Jenna Zeringo Singin’ in the Rain In 1952 Gene Kelly and Stanley Donen directed MGM’s musical comedy “Singin’ in the Rain”. Fifty five years later in 2007 it ranked number five on the American Film Institute list of “List of Greatest Films”. It’s evocative to Americans and is generally considered the best Hollywood musical film; it was not a Broadway production until several years later. Gene Kelly not only directed the classic but he also choreographed and starred in it as Don Lockwood. Debbie Reynolds played the part of Lockwood’s love interest Kathy Selden.
Major roles included Donald O’Connor as Gene’s best friend and pianist Cosmo Brown and Jean Hagen as Lina Lamont. Based in 1920’s before sound was available to moving pictures the basis of the romantic musical comedy was about turning a film into a “talkie”, essentially a film with sound. Don Lockwood plays opposite Lina Lamont in the big screen, but her harsh tacky articulation just didn’t cut it in the recording booth. Kathy Selden, a chorus girl Lockwood met in two extraordinary instances is given the chance to dub over Lina with her singing voice and in secret make a musical.
Lockwood and Kathy eventually fall in love. There are many elements that brought this film together. The musical aspect of the era it was produced was said to be cheerful, delightful and light hearted. Songs ranging from titles like “Make ‘Em Laugh” to “Moses Supposes” to “Singin’ in the Rain”. The songs also went hand in hand with the dancing. The tap dancing style choreography with the elements of real life tie in an amusingly “harder than it looks” way. When Gene Kelly is actually singing in the rain it seems like there’s a monsoon pouring on his elaborate footwork.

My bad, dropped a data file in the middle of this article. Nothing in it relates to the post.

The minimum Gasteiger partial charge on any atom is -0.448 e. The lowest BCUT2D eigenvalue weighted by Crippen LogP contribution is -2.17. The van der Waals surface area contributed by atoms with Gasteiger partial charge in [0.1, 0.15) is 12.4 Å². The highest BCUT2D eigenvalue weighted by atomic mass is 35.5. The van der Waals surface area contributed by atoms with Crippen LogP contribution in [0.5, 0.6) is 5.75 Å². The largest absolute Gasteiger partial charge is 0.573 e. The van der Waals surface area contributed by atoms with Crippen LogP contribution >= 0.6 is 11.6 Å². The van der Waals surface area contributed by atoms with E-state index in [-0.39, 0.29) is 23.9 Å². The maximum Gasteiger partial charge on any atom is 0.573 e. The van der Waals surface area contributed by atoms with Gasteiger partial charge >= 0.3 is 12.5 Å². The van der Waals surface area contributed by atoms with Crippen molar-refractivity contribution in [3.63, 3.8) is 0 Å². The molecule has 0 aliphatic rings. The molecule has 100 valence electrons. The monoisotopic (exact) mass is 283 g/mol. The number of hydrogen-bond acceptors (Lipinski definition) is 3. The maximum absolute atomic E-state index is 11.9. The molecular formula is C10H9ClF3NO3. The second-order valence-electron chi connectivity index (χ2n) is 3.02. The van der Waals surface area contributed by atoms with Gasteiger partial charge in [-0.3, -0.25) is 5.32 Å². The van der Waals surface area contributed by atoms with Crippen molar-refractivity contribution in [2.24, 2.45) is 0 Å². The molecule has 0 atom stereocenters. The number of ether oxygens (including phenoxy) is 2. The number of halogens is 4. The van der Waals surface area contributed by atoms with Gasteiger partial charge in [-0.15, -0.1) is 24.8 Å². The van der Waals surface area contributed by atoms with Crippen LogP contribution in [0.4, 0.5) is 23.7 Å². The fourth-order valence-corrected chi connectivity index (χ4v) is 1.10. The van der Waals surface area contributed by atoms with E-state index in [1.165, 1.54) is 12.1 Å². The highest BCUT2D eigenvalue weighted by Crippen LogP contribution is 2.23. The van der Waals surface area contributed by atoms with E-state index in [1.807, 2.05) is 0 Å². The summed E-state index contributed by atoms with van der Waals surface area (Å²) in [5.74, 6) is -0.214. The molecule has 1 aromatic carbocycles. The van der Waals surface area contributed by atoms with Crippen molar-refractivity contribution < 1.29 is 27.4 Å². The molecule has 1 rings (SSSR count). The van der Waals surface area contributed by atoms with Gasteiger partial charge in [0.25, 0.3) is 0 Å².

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There is also a slapstick comedy portrayed throughout the movie, physical sense of humor, and playful jesting. All of these elements transpired the picture to be as famous and well liked as it was and still is. It has all of the things an audience interested in musicals wants. It shows fun in secrets, romance, portrayed as hard to get, sly humor and witty jokes. All with such enthusiasm. Even today pop culture refers to it in formality and humor. Ultimately it is the most famous musical of Hollywood and will remain that way, because it’s classic.
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